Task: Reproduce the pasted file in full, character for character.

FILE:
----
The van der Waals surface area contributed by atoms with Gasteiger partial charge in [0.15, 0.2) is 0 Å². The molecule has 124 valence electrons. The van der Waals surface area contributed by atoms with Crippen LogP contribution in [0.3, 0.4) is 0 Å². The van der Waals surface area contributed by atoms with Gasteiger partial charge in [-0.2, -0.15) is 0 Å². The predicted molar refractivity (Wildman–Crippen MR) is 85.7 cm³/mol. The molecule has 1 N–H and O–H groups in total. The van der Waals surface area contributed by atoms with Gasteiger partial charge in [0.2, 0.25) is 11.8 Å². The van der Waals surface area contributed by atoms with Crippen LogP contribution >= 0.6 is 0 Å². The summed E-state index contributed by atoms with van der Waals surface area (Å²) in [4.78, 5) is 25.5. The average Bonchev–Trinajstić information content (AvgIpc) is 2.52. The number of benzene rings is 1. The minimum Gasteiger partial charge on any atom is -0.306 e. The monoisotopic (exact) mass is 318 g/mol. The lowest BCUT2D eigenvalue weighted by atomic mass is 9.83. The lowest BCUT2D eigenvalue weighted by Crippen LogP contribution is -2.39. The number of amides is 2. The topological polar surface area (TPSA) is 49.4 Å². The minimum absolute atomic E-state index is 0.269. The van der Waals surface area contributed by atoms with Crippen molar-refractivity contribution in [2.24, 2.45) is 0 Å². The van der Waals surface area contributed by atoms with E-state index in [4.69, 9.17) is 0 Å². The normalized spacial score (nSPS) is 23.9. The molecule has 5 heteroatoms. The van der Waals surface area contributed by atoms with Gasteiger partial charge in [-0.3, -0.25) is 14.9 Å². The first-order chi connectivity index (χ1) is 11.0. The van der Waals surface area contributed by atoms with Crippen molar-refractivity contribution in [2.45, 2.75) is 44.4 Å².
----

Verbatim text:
The van der Waals surface area contributed by atoms with Gasteiger partial charge in [0.15, 0.2) is 0 Å². The molecule has 124 valence electrons. The van der Waals surface area contributed by atoms with Crippen LogP contribution in [0.3, 0.4) is 0 Å². The van der Waals surface area contributed by atoms with Gasteiger partial charge in [-0.2, -0.15) is 0 Å². The predicted molar refractivity (Wildman–Crippen MR) is 85.7 cm³/mol. The molecule has 1 N–H and O–H groups in total. The van der Waals surface area contributed by atoms with Gasteiger partial charge in [0.2, 0.25) is 11.8 Å². The van der Waals surface area contributed by atoms with Crippen LogP contribution >= 0.6 is 0 Å². The summed E-state index contributed by atoms with van der Waals surface area (Å²) in [4.78, 5) is 25.5. The average Bonchev–Trinajstić information content (AvgIpc) is 2.52. The number of benzene rings is 1. The minimum Gasteiger partial charge on any atom is -0.306 e. The monoisotopic (exact) mass is 318 g/mol. The lowest BCUT2D eigenvalue weighted by atomic mass is 9.83. The lowest BCUT2D eigenvalue weighted by Crippen LogP contribution is -2.39. The number of amides is 2. The topological polar surface area (TPSA) is 49.4 Å². The minimum absolute atomic E-state index is 0.269. The van der Waals surface area contributed by atoms with Crippen molar-refractivity contribution in [2.24, 2.45) is 0 Å². The van der Waals surface area contributed by atoms with E-state index in [4.69, 9.17) is 0 Å². The normalized spacial score (nSPS) is 23.9. The molecule has 5 heteroatoms. The van der Waals surface area contributed by atoms with Gasteiger partial charge in [-0.3, -0.25) is 14.9 Å². The first-order chi connectivity index (χ1) is 11.0. The van der Waals surface area contributed by atoms with Crippen molar-refractivity contribution in [2.45, 2.75) is 44.4 Å².